- The table of contents takes up too much space.
- Oops! You did not leave enough space and now you are out of room for more entries.
The space problems can be solved by adding your table of contents to the interactive notebook using a mini book. Take a look at this table of contents mini book set up that can help save space while keeping your students’ interactive notebooks organized.
Organizing using Content Tabs
Tabs are my favorite way to organize interactive notebooks! When you create content tabs, you are building in a way for students to reflect on their own learning. What is more interactive than that?
When making content tabs for student notebooks, think about the size needed so that they will fit correctly onto the notebook. Turning the paper horizontally and using half a page for each tab is a perfect size.
Also decide what information the student will catch the students’ interest and work well with the unit. For example, on a content tab for place value you could include a place value chart. You might want to include the special vocabulary for the unit. This makes it easy for your students to use this a guide to locate and interact with vocabulary that is incorporated in their notes. I also love using “I can” checklists on the content tabs. Your students can self-check for their mastery of the unit using the list if you choose to include it!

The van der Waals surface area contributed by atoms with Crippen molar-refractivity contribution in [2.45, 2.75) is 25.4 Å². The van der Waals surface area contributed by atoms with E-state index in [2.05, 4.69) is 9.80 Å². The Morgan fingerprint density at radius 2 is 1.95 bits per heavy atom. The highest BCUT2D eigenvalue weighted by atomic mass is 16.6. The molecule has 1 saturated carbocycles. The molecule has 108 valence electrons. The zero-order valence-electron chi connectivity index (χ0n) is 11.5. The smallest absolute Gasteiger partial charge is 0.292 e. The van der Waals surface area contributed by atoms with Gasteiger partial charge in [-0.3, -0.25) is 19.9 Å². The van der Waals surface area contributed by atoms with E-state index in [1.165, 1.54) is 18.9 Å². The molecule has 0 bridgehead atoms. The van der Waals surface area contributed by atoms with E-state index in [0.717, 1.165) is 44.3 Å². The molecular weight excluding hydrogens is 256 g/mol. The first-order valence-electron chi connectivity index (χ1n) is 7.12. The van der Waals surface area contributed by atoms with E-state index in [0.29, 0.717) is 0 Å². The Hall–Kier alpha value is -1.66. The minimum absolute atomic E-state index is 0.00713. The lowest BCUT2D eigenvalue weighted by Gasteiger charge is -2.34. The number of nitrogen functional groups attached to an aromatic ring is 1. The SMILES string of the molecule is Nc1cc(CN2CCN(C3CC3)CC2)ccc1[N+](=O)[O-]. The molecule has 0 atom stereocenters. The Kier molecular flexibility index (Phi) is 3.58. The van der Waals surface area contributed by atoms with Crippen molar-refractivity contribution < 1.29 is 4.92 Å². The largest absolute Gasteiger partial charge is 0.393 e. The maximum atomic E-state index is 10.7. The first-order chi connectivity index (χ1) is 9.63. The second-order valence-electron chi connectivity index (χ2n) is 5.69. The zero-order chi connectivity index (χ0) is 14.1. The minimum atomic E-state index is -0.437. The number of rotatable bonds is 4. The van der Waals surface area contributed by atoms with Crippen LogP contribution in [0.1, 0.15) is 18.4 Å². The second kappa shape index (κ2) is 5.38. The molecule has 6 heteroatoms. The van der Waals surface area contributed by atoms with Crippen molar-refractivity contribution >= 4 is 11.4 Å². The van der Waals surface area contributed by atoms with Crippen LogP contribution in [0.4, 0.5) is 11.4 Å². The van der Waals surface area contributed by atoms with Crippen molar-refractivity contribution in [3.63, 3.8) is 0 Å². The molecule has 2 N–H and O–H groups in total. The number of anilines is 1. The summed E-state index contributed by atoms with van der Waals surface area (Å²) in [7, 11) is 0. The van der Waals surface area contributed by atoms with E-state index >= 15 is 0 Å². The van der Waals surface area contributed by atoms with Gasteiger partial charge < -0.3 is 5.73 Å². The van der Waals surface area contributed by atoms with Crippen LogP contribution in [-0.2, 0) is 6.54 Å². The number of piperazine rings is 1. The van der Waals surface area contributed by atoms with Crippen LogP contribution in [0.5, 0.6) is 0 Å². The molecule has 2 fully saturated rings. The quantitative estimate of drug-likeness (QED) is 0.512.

Content Tabs Pros
- Content tabs do not require extra space in the front of the notebook. You also don’t need to spend time numbering pages.
- The teacher doesn’t have to be quite as consistent in remembering to add to organization every day (like the table of contents).
- Content tabs can be a source of lots of great information for students!
- They are easy to see, making turning to a section of the notebook quick and easy.
Content Tabs Cons
- You have to remember to make them before the unit.
- The tabs can become damaged since they stick out from the notebook’s protective cover.